Political aspirations can often be read by having a look at whose bust dominates a politician’s personal office space.
Winston Churchill, William Morris Hughes, Robert Menzies, John Gorton, Gough Whitlam – they each have something that makes them worthy of shelf space, but which of them would we find gracing Daniel Andrews’ shelves?
Karl Marx would seem an obvious choice, followed by the dictatorial Lenin or Stalin. Unless, of course, Andrews chooses to acknowledge a more contemporary Labor leader…
Perhaps we should look no further than the politically impervious Peter Beattie, Queensland’s Teflon-coated ‘terror’ who ruled from 1998 to 2007.
Beattie perfected the mea culpa when you weren’t actually having a mea culpa, which sounds something like, ‘I’m premier, it’s all my fault, I take full responsibility and I apologise, so move along now, nothing further to see here!’
Not that he and his deputy, Jim Elder, were averse to leaving a few bodies on the steps of the forum, as they say.
A relentless self-promoter, Beattie released his first autobiography Making a Difference in May 2005, in which he described his upbringing, political life, and views on key issues, including health, education, and social reform.
The book was more manifesto than memoir – a sort of CV exquisitely prepared.
Beattie said the reason he released the book while he was in office, rather than after politics, was because no one would want to read about him if he was not in the public arena. Which boldly assumed many Queenslanders actually wanted to read about him to begin with.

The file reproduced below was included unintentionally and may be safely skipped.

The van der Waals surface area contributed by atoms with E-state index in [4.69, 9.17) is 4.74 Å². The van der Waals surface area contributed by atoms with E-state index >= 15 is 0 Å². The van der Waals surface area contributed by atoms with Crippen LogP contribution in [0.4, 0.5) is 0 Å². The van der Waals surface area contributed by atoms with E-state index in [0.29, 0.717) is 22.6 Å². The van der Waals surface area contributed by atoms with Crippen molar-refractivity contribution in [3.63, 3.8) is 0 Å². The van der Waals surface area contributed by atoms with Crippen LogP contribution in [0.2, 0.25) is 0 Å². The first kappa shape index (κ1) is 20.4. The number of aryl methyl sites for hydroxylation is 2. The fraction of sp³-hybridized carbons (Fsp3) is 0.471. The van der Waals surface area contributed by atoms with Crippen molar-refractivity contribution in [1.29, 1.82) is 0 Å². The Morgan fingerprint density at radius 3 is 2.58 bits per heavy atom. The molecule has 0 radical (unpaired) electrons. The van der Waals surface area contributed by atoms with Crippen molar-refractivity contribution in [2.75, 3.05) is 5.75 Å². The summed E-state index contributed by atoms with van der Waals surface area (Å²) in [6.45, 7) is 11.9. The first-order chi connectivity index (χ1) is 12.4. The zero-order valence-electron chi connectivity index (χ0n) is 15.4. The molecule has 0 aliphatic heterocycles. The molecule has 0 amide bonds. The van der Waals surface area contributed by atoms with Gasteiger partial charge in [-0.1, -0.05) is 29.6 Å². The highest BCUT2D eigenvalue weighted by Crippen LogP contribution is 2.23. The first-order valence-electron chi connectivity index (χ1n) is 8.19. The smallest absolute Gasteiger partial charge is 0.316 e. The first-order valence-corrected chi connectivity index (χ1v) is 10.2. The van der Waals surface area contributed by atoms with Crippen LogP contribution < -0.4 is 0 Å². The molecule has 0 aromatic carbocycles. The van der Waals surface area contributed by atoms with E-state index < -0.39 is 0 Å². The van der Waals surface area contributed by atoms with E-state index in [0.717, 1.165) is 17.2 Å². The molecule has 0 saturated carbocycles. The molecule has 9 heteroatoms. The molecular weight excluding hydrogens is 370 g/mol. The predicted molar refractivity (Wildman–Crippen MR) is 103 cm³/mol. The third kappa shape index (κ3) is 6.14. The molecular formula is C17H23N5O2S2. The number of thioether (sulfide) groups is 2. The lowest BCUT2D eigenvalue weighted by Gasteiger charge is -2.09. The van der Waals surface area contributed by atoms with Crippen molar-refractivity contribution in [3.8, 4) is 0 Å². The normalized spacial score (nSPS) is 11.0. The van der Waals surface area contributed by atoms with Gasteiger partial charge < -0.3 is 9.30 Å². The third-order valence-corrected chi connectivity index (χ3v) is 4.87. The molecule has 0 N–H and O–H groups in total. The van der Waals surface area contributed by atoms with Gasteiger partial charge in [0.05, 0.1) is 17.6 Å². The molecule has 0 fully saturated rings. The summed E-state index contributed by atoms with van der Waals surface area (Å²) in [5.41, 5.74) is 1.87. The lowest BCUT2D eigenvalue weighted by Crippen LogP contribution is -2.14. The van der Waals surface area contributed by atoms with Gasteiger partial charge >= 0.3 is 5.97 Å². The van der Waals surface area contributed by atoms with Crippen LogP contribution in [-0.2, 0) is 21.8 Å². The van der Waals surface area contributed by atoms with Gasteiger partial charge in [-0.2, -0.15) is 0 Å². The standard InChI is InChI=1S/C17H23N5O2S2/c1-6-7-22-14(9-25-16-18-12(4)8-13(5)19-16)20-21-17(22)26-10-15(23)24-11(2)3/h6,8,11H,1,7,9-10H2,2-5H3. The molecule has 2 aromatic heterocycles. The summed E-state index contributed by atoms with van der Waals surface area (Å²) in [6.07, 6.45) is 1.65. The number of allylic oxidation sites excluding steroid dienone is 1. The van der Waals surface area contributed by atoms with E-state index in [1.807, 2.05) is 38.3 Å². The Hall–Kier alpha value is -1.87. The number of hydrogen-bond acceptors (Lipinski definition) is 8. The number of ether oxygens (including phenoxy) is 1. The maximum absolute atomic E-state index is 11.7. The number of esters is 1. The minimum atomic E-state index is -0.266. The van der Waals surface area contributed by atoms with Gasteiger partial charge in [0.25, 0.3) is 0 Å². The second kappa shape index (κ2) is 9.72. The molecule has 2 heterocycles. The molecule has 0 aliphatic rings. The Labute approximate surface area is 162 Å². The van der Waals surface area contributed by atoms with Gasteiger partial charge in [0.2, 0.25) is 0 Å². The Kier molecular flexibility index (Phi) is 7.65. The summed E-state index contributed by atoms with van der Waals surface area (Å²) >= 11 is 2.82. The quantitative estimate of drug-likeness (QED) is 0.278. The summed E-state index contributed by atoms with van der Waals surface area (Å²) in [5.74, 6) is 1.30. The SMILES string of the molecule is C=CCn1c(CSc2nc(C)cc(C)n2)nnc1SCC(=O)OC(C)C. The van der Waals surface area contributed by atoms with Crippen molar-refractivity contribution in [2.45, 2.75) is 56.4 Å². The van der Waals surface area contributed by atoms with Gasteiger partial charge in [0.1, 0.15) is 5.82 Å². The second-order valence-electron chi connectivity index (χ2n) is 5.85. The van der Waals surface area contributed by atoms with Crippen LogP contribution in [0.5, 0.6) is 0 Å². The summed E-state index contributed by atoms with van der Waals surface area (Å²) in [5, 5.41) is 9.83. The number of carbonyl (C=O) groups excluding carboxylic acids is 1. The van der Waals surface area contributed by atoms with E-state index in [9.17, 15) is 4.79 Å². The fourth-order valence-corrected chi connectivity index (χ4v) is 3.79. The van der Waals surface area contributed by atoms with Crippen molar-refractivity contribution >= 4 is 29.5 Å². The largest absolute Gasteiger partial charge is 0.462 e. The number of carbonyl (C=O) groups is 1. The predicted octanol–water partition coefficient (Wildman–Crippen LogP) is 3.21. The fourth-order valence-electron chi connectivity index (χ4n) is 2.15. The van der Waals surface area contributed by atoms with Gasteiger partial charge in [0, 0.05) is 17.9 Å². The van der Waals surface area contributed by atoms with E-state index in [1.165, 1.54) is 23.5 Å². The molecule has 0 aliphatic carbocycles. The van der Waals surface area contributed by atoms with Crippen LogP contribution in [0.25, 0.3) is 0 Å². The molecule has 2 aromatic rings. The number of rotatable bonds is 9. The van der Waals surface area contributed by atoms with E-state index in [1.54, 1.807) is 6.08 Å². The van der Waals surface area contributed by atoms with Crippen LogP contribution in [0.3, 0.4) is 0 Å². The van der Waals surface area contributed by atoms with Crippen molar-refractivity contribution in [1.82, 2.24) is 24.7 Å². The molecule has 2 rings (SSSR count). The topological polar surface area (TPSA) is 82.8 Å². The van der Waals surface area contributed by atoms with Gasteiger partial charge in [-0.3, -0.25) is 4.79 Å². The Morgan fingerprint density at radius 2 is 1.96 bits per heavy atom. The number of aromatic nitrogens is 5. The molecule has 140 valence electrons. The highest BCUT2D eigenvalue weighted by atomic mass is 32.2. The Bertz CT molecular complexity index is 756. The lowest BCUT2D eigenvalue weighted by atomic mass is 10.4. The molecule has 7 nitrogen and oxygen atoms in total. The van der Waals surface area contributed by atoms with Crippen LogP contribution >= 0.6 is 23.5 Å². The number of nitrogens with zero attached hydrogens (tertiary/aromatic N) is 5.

History may be kind to those who record their own legacy, as Churchill knew only too well and Boris Johnson may yet exploit to the annoyance of his political cohort on all sides of politics.
Beattie may prove to be the exception to that truism.
Nor did Beattie shirk from accepting a lucrative appointment as Queensland’s Trade Commissioner to North and South America based in Los Angeles. Los Angeles isn’t quite as desirable as New York, but hey, the weather’s better and you can use the opportunity to purchase a two-bedroom apartment near the Empire State Building. It is the sort of thing that ambitious former politicians long for.
In the political game of Snakes and Ladders, it has since been more serpents than seraphims for relevance-deprived Teflon Beattie, with a failed tilt at federal parliament and a less than ordinary period as national Rugby League chief.
The one thing Beattie did understand was when to step aside. You can only absorb so much blame, and those who ignore the lessons of history are bound to repeat them.
Andrews seems not to have grasped this, with his sights set on a more than possible third term as Premier of Victoria.
Perhaps a bust of Beattie may not be the most appropriate symbol for whatever time Andrews has left in office.
With apologies to Percy Shelley, it might be another statue that portends the future as November’s poll approaches.
‘Two vast and trunkless legs of stone stand in the desert. Near them, on the sand, half sunk a shattered visage lies, whose frown, and wrinkled lip, and sneer of cold command, survive, stamped on these lifeless things, and on the pedestal, these words appear:
“My name is Daniel, look on my works, ye mighty, and despair! Nothing beside remains. Round the decay of that colossal wreck, boundless and bare the lone and level sands stretch far away.”’
Like sands through the hourglass, so are the days of their political lives.
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